Priscilla B. Wyrick

Professor Emerita, Department of Biomedical Sciences


Teaching Interests:

Bacterial cell structure / function; bacterial virulence, pathogenesis and infectious diseases, especially of facultative and obligate intracellular pathogens; inflammation and mucosal immunity.


Research Interests

Chlamydia trachomatis Pathogenesis

Bacterial Pathogeneis


Dimorphic fungal diseases

Research- In Depth 

Priscilla B.Wyrick

Fellow, American Academy of Microbiology - 1980

Fellow, American Assoc. for Advancement of Science - 2003

President, Chlamydia Basic Research Society - 2005-2007

Honorary Doctorate Veterinary Medicine, University of Zurich – 2011 

Contact Information:

Lab Location:
Rooms 3-24
VA Bldg. 119


Tel: (423) 439-2411 or (423) 439-8079
Fax: (423) 439-8044
e-mail:  or


Mailing Address
Department of Biomedical Sciences
J.H. Quillen College of Medicine
Box 70579, VA#1 – Room 1-41
Johnson City, TN 37614

For Federal Express: Carl Jones Bldg, VA#1-Room 1-41
Dogwood Avenue, MOUNTAIN HOME, TN 37684

 

 

Lab Members

Education and Training:

1963 -- B.S.,  Medical Technology, University of North Carolina, Chapel Hill, NC
1967 -- M.S.,  Bacteriology and Immunology, School of Medicine, University of North Carolina, Chapel Hill, NC
1971 -- Ph.D., Bacteriology and Immunology, School of Medicine, University of North Carolina, Chapel Hill, NC
1971-1973 --   Medical Research Council, Scientific Staff Fellow, National Institute for Medical Research, Mill Hill, London, England


Professional Background:

1973 – 2000 --Assistant, Associate Professor, and Professor of Microbiology & Immunology, University of North Carolina School of Medicine at Chapel Hill

May 1, 2000 - 2012 -- Professor and Chair, Department of Microbiology, James H. Quillen College of Medicine, East Tennessee State University;


Research Support:


30 years of NIH R01 funding


Selected Publications:


1. Wyrick, P.B., J. Choong, C.H. Davis, S.T. Knight, M.O. Royal, A.S. Maslow, and C.R. Bagnell. 1989. Entry of genital C. trachomatis into polarized human epithelial cells. Infect. Immun. 57:2378-2389.

2. Wyrick, P.B., C.H. Davis, S.T. Knight, J. Choong, J.E. Raulston, and N. Schramm. 1993. In vitro human epithelial cell culture system for studying the pathogenesis of Chlamydia trachomatis. Sex. Trans. Dis. 20:248-256.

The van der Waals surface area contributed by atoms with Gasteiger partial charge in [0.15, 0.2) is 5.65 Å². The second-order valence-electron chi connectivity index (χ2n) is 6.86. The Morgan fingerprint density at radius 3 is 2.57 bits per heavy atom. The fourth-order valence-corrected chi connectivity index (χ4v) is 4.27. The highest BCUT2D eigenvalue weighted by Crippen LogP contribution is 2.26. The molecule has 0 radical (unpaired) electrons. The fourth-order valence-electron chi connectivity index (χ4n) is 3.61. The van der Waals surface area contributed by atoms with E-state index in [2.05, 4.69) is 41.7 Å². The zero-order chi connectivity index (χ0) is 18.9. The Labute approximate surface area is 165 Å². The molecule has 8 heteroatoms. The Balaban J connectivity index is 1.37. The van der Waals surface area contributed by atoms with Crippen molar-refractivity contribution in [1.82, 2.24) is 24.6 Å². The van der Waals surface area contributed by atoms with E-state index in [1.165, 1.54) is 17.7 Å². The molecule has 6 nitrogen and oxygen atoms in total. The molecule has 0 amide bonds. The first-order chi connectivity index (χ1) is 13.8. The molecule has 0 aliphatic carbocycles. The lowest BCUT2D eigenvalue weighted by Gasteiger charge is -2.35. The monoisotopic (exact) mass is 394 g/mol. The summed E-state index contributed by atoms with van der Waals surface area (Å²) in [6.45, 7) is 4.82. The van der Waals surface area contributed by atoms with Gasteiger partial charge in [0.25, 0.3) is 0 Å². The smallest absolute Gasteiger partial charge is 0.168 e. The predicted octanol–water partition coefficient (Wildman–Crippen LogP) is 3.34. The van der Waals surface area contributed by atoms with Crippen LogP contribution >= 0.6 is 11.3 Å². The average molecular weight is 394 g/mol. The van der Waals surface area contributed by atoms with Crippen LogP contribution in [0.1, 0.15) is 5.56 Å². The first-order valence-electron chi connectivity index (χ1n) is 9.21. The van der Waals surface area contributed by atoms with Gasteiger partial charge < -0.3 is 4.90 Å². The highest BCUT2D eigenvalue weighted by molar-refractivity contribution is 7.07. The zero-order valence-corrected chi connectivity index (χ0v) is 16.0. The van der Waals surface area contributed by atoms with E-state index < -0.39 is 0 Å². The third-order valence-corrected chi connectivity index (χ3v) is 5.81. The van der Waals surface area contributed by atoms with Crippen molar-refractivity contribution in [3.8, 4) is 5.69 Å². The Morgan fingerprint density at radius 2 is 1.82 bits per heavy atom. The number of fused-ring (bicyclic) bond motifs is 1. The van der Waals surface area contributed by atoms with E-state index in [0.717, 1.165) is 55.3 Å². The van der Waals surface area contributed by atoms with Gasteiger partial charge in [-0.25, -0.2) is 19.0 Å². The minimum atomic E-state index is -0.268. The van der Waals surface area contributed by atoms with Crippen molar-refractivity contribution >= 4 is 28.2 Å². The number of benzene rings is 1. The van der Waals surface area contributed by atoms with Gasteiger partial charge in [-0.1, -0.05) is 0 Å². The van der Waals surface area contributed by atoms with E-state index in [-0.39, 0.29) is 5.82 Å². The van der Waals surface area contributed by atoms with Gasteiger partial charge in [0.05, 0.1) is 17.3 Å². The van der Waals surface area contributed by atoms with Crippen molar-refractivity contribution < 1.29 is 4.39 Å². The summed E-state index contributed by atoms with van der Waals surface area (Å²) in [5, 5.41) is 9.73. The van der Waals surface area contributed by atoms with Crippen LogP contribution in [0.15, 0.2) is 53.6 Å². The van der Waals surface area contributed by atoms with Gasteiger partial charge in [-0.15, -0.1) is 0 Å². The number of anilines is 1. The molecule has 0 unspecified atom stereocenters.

3. Tam, J.E., C.H. Davis, and P.B. Wyrick. 1994. Expression of recombinant DNA introduced into C. trachomatis by electroporation. Can. J. Microbiol. 40:583-591.

4. Schramm, N., C.R. Bagnell, and P.B. Wyrick. 1996. Vesicles containing C. trachomatis Serovar L2 remain above pH6 within HEC-1B cells. Infect. Immun. 64:1208-1214.

5. Dessus-Babus, S., S.T. Knight, and P.B. Wyrick. 2000. Chlamydial infection of polarized cells induces PMN chemotaxis but the cytokine profile varies between disseminating and non-disseminating strains. Cell. Micro. 2(4):317-327.

6. Davis, C.H., J.E. Raulston, and P.B. Wyrick. 2002. Protein Disulfide Isomerase, a Component of the Estrogen Receptor Complex, Is Associated with Chlamydia trachomatis Serovar E Attached to Human Endometrial Epithelial Cells. Infect. Immun. 70(7):3413-3418.

7. Guseva, N.V., S. Dessus-Babus, C.G. Moore, J.D. Whittimore, and P.B. Wyrick. 2007.Differences in Chlamydia trachomatis seovar E growth rate in polarized endometrial andendocervical epithelial cells grown in three-dimensional culture. Infect. Immun. 75 (2):553-564.

8. Hall, J.V., M. Schell, S. Dessus-Babus, C.G. Moore, J. D. Whittimore, M. Sal, B. D. Dill, and P.B. Wyrick. 2011. The multifaceted role of estrogen in enhancing Chlamydia trachomatis infection in polarized human endometrial epithelial cells. Cell. Micro., 1-17. doi:j.1462-5822.2011.01608.

9. Rank, Roger G., J. Whittimore, A. K. Bowlin, ans P.B. Wyrick. 2011. In vivo ultrastructural analysis of the intimate relationship between polymorphonuclear leukocytes and the chlamydial developmental cycle. Infect. Immun. 79(8):3291-3301. [Hghlight]



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